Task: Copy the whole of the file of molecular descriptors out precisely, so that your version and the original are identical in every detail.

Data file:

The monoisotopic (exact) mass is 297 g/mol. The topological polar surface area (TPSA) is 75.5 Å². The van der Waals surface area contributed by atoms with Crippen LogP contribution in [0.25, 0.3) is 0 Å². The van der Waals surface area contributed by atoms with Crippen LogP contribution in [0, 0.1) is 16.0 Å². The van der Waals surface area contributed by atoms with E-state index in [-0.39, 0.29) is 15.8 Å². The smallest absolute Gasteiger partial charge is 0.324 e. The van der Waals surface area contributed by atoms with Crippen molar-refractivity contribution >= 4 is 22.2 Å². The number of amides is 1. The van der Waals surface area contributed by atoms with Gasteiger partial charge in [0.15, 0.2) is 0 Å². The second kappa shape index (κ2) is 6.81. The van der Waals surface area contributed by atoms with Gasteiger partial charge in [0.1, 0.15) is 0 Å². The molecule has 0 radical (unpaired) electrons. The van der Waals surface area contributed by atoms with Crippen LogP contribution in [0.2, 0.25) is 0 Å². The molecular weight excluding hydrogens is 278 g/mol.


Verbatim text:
The monoisotopic (exact) mass is 297 g/mol. The topological polar surface area (TPSA) is 75.5 Å². The van der Waals surface area contributed by atoms with Crippen LogP contribution in [0.25, 0.3) is 0 Å². The van der Waals surface area contributed by atoms with Crippen LogP contribution in [0, 0.1) is 16.0 Å². The van der Waals surface area contributed by atoms with E-state index in [-0.39, 0.29) is 15.8 Å². The smallest absolute Gasteiger partial charge is 0.324 e. The van der Waals surface area contributed by atoms with Crippen molar-refractivity contribution >= 4 is 22.2 Å². The number of amides is 1. The van der Waals surface area contributed by atoms with Gasteiger partial charge in [0.15, 0.2) is 0 Å². The second kappa shape index (κ2) is 6.81. The van der Waals surface area contributed by atoms with Gasteiger partial charge in [0.1, 0.15) is 0 Å². The molecule has 0 radical (unpaired) electrons. The van der Waals surface area contributed by atoms with Crippen LogP contribution in [0.2, 0.25) is 0 Å². The molecular weight excluding hydrogens is 278 g/mol.